1. re: wattacetti

                              Thanks mscoffee for pointing out your minor areas of discontent - I appreciate it and will keep it in mind when doing my shopping. And to Wattacetti - just wanting to be certain that those who switched wouldn't have the desire to go back - guess induction is the way to go. Hesitant of the unknown but seems to be all positive once you get the hang of the different cooking style. I still don't use my convection setting on my oven! Maybe I am one of those that you can't teach an old dog........

                              1. re: smilingal

                                If it makes you feel better I don't use the convection settings either (I don't bake).

                                Once you've done the induction thing, you'll be asking "why?" (as in"why would I go back") too. And a bonus: if you're in Eastern Canada or the US right now and under the current high heat and humidity warning, which would you rather turn on - the induction unit that generates some heat to cool its electronics to heat up the pots, or a gas top that lights an *open flame* that will also heat the surrounding air.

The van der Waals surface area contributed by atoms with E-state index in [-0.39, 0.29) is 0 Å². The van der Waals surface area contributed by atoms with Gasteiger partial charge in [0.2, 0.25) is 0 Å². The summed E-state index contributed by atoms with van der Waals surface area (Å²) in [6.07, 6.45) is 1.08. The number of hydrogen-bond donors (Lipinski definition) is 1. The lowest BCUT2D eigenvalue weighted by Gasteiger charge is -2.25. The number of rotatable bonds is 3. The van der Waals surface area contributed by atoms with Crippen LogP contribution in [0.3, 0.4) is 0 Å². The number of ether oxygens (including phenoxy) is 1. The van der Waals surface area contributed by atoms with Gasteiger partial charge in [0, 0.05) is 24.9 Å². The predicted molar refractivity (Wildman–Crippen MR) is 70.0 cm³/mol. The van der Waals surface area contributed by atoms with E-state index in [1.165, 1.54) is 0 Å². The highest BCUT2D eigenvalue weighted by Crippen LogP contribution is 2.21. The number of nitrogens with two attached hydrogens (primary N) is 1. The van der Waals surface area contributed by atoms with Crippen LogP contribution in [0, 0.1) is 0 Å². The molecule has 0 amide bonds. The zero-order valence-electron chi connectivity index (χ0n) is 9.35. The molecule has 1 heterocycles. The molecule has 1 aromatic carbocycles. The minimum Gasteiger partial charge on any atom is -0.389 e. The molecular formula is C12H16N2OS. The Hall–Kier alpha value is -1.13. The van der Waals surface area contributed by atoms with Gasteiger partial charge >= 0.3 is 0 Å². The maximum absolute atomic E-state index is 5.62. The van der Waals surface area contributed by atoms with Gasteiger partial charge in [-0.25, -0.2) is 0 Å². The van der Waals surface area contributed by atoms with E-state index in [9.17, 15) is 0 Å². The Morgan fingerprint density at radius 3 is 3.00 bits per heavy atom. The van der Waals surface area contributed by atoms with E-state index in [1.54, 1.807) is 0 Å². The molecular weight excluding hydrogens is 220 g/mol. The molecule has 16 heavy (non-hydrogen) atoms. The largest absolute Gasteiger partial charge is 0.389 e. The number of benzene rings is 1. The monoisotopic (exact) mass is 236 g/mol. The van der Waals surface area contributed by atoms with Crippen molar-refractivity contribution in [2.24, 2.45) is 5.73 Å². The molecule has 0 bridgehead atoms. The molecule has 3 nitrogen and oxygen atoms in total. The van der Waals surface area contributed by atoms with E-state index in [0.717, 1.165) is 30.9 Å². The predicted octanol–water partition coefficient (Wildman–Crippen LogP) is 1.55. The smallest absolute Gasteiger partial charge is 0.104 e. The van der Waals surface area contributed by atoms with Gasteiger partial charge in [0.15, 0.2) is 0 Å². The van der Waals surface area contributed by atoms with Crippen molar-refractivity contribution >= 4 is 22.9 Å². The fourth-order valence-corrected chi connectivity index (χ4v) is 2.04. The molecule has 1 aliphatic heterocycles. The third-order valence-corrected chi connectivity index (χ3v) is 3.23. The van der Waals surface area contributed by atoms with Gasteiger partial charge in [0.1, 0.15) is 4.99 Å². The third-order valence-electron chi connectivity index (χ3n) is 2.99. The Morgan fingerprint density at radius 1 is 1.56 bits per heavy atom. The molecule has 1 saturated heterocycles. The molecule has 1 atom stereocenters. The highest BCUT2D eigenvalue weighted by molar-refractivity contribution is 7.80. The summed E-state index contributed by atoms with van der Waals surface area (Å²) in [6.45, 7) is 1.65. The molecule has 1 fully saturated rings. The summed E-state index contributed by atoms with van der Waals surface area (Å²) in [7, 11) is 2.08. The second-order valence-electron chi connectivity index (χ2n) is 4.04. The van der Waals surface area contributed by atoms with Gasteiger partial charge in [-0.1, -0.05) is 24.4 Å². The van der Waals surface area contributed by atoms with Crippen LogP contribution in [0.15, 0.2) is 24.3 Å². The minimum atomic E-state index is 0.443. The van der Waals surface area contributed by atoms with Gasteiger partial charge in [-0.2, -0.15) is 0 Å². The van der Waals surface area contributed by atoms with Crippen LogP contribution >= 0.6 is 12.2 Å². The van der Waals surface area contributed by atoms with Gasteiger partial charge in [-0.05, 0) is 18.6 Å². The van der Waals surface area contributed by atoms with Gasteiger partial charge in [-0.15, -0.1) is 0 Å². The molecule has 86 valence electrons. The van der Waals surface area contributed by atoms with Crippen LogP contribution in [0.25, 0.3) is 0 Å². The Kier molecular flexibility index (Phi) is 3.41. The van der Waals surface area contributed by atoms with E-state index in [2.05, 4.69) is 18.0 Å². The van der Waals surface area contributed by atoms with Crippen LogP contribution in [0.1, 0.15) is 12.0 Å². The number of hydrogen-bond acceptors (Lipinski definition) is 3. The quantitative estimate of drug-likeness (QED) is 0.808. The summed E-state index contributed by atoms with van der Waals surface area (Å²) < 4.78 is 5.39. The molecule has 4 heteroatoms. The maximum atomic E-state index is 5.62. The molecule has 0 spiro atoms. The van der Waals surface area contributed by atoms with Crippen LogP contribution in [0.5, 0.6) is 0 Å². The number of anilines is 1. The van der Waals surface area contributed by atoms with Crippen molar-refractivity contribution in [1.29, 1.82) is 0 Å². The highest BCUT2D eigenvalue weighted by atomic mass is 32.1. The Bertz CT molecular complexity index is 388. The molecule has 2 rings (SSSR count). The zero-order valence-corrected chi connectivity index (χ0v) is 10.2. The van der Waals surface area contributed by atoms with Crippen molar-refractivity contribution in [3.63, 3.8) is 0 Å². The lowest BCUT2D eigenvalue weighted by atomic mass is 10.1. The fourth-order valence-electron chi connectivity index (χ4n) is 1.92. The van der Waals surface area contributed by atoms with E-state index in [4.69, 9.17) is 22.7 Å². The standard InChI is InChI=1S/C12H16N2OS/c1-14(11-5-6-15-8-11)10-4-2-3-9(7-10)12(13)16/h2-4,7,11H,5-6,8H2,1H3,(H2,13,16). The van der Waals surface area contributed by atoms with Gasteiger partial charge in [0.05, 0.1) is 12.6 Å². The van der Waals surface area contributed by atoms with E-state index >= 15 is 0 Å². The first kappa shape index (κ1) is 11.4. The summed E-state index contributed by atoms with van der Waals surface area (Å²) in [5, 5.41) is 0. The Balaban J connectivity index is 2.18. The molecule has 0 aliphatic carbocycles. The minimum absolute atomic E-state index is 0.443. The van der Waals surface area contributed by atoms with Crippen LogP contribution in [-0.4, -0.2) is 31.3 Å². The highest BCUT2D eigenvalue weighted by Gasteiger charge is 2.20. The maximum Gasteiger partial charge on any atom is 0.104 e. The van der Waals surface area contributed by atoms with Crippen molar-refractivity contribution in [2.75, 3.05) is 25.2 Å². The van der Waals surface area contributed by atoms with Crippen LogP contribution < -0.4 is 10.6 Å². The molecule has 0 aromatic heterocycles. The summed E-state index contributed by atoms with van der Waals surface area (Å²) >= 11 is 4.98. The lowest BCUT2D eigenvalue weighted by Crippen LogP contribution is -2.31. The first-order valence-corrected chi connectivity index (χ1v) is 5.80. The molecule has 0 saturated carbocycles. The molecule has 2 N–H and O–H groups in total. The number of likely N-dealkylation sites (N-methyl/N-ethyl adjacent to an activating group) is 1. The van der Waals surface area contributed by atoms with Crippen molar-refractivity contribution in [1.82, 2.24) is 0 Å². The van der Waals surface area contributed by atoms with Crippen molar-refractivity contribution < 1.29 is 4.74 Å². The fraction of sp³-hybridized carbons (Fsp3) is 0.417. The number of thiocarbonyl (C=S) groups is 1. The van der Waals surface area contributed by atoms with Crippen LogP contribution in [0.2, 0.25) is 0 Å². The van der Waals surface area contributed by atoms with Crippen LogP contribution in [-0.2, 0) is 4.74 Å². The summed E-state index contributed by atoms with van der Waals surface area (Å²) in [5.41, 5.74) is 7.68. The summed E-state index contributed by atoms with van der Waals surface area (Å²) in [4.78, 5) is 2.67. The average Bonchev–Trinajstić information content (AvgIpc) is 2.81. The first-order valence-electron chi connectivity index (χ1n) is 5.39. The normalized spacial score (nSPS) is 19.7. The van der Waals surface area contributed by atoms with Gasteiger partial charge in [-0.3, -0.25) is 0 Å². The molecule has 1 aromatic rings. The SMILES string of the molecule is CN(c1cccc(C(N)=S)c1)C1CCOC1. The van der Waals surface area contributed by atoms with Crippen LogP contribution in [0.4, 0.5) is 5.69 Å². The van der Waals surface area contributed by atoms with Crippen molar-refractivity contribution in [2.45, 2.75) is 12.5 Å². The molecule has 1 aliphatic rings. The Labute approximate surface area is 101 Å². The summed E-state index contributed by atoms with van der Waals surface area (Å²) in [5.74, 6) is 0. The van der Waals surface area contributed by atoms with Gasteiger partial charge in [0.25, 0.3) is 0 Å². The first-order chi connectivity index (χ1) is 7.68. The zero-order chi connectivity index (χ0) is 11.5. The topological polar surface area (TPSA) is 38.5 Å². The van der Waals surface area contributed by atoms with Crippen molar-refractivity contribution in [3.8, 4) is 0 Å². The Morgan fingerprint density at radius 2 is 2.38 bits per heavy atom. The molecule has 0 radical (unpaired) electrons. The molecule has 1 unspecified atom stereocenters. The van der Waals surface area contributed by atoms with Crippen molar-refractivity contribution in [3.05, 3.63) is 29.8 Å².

1. re: smilingal

                                  I am pretty slow to change, but for some reason this was easier than most things. Just don't do a dinner party the first week and you will be fine. As long as you have the pots for induction or know and are willing to get the ones you need, be brave. I replaced most of my cookware and that was fine - I gave the old to a young friend who was so happy. It was not that expensive. I was able to get wonderful stuff on sale (William Sonoma outlet, etc.) and at the very beginning I used some IKEA to get used to things. I did have one pan that I needed to get rid of (non stick and yes I burned it).